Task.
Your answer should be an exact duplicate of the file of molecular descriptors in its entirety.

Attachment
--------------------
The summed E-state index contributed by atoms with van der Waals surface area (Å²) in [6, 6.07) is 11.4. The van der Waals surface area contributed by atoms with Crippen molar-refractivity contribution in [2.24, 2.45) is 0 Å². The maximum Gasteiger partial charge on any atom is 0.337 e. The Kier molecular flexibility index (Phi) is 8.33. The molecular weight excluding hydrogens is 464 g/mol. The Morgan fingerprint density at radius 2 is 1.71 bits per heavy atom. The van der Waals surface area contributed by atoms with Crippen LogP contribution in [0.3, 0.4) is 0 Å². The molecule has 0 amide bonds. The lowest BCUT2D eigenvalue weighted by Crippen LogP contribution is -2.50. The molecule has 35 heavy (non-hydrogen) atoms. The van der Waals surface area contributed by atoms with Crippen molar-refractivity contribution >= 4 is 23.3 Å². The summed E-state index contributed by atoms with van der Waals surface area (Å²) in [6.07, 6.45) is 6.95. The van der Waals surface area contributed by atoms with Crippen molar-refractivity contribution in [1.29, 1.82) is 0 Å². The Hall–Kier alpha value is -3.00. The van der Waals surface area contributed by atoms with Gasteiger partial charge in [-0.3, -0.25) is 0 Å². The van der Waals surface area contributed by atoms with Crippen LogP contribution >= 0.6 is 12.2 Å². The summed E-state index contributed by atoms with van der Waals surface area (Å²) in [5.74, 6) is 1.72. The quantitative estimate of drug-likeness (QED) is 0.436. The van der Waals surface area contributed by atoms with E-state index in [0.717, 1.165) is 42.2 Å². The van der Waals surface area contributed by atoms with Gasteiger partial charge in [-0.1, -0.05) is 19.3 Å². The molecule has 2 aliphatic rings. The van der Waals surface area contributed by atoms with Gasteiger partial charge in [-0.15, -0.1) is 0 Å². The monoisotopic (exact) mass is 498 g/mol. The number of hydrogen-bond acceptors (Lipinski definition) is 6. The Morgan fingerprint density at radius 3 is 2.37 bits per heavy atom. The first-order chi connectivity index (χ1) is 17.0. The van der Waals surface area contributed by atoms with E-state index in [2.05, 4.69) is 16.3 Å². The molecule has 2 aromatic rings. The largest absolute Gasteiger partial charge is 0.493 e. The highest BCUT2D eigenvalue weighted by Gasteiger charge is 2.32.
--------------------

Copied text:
The summed E-state index contributed by atoms with van der Waals surface area (Å²) in [6, 6.07) is 11.4. The van der Waals surface area contributed by atoms with Crippen molar-refractivity contribution in [2.24, 2.45) is 0 Å². The maximum Gasteiger partial charge on any atom is 0.337 e. The Kier molecular flexibility index (Phi) is 8.33. The molecular weight excluding hydrogens is 464 g/mol. The Morgan fingerprint density at radius 2 is 1.71 bits per heavy atom. The van der Waals surface area contributed by atoms with Crippen LogP contribution in [0.3, 0.4) is 0 Å². The molecule has 0 amide bonds. The lowest BCUT2D eigenvalue weighted by Crippen LogP contribution is -2.50. The molecule has 35 heavy (non-hydrogen) atoms. The van der Waals surface area contributed by atoms with Crippen molar-refractivity contribution >= 4 is 23.3 Å². The summed E-state index contributed by atoms with van der Waals surface area (Å²) in [6.07, 6.45) is 6.95. The van der Waals surface area contributed by atoms with Crippen molar-refractivity contribution in [1.29, 1.82) is 0 Å². The Hall–Kier alpha value is -3.00. The van der Waals surface area contributed by atoms with Gasteiger partial charge in [-0.3, -0.25) is 0 Å². The van der Waals surface area contributed by atoms with Crippen LogP contribution >= 0.6 is 12.2 Å². The summed E-state index contributed by atoms with van der Waals surface area (Å²) in [5.74, 6) is 1.72. The quantitative estimate of drug-likeness (QED) is 0.436. The van der Waals surface area contributed by atoms with E-state index in [0.717, 1.165) is 42.2 Å². The van der Waals surface area contributed by atoms with Gasteiger partial charge in [-0.1, -0.05) is 19.3 Å². The molecule has 2 aliphatic rings. The van der Waals surface area contributed by atoms with Gasteiger partial charge in [-0.15, -0.1) is 0 Å². The monoisotopic (exact) mass is 498 g/mol. The number of hydrogen-bond acceptors (Lipinski definition) is 6. The Morgan fingerprint density at radius 3 is 2.37 bits per heavy atom. The first-order chi connectivity index (χ1) is 17.0. The van der Waals surface area contributed by atoms with E-state index in [2.05, 4.69) is 16.3 Å². The molecule has 2 aromatic rings. The largest absolute Gasteiger partial charge is 0.493 e. The highest BCUT2D eigenvalue weighted by Gasteiger charge is 2.32.